Director: Sanjay Talreja
Cast: Barkha Madan, Nishant Bahl, Sumit Suri
Surkhaab is perhaps one of the finest examples of those small budget films which start with a good intention of dealing with a relevant issue, but then fall into the trap of making it ‘safe’ to ensure a box office hit.
The film’s second half veers from its original intention of talking about the illegal immigration trade
The movie starts with much sincerity as it attempts to talk of the illegal immigrants in Canada and their miserable, uncertain lives. The story begins pretty well and keeps you glued, as Jeet (Barkha Madan) plans to visit her brother Pargat (Nishant Bahl), who she hasn’t met in several years. A tout promises to get her the necessary false papers, but in return, she has to carry a ‘package’ for him. His nephew Kuldeep (Sumit Suri), however, has other plans.
The story holds fort till Jeet manages to reach Canada and her loving brother. One gets kind of involved with Jeet’s travails as we are told of her and her mother’s (Vineeta Mallick) helplessness and desperation through flashes of flashbacks. But soon Pargat is kidnapped and it is up to Jeet to bring her brother back. After this point, the film’s script loses its way and gets into an action mode, with Jeet putting her judo karate skills to good use.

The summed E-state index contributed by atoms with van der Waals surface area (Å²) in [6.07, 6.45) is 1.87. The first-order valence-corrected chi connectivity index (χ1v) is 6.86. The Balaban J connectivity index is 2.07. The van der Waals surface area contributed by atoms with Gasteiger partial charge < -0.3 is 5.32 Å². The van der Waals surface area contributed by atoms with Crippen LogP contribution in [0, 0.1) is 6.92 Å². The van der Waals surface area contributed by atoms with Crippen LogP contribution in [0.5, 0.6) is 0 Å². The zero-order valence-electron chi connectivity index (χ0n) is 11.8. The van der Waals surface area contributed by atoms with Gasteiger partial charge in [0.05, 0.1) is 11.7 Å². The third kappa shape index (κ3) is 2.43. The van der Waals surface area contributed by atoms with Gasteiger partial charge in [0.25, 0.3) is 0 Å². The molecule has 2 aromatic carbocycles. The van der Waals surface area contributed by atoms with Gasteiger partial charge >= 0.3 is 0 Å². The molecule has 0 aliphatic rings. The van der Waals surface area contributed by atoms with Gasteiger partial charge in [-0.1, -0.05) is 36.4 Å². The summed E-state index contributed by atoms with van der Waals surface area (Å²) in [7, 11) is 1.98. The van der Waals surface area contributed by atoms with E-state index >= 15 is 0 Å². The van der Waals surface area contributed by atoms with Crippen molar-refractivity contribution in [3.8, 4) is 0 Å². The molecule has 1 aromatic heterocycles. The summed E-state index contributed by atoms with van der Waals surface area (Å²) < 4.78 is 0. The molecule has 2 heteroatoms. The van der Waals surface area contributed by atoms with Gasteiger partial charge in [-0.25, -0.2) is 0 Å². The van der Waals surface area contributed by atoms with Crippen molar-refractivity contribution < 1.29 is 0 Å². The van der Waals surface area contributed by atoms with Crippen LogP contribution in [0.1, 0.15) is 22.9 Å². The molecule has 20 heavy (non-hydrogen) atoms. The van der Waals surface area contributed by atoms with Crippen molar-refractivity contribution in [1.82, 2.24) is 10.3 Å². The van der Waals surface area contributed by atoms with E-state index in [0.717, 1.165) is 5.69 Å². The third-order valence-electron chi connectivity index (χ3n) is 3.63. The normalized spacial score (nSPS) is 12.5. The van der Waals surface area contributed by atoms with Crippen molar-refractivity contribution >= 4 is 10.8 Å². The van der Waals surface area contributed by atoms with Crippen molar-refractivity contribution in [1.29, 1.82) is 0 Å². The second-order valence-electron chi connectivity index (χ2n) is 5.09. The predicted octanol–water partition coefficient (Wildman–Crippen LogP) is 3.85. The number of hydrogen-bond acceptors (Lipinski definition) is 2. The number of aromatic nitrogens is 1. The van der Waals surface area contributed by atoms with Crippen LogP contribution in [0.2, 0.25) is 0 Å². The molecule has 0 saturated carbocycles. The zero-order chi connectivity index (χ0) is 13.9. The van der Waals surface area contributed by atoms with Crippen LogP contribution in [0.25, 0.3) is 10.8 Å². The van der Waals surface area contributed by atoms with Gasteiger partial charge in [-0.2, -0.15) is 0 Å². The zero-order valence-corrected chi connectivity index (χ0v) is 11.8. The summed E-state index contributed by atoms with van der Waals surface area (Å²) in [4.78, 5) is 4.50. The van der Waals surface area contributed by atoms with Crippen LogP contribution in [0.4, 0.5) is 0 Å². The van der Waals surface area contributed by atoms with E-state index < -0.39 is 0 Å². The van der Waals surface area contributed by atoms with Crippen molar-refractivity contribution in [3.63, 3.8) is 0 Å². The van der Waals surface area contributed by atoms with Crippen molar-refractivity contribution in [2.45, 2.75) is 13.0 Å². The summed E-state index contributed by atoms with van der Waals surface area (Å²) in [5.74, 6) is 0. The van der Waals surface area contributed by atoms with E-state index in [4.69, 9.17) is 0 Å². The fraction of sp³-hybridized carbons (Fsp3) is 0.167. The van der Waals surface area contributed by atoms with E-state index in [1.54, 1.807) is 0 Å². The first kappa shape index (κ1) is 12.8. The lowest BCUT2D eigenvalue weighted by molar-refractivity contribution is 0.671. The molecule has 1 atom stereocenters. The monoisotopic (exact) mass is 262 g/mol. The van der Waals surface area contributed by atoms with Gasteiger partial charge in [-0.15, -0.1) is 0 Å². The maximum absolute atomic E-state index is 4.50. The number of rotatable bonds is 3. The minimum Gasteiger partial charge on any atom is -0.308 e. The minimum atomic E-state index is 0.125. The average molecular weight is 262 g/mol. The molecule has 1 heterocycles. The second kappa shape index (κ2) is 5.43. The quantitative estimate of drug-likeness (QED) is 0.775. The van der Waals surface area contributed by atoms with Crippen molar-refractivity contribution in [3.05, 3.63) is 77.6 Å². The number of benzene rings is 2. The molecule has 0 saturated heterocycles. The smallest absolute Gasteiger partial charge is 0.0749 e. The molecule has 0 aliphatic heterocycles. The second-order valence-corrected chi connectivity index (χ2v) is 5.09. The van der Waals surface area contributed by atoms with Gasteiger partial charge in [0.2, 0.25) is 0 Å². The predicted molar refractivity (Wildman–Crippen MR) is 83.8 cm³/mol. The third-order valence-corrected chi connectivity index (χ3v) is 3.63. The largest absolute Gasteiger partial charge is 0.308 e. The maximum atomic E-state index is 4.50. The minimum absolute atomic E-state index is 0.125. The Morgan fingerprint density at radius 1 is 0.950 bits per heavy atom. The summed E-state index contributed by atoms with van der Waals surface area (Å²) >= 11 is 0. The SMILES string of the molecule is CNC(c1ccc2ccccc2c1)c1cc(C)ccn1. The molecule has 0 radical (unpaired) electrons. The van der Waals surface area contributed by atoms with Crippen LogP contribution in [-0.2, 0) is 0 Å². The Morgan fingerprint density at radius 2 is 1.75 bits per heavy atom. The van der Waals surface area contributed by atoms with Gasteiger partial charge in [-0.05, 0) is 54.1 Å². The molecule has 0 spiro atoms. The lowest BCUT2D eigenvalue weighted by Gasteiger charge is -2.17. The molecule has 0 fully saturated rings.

While Jeet’s difficult but brave sojourn in Canada does bring in a few sporadic thrilling moments, it also leads to disappointment as it seems to veer farther and farther from its original intention of talking about the illegal immigration trade.
Most of the cast puts in a decent effort. Barkha, on whose slender shoulders the film largely rests on, could have been better.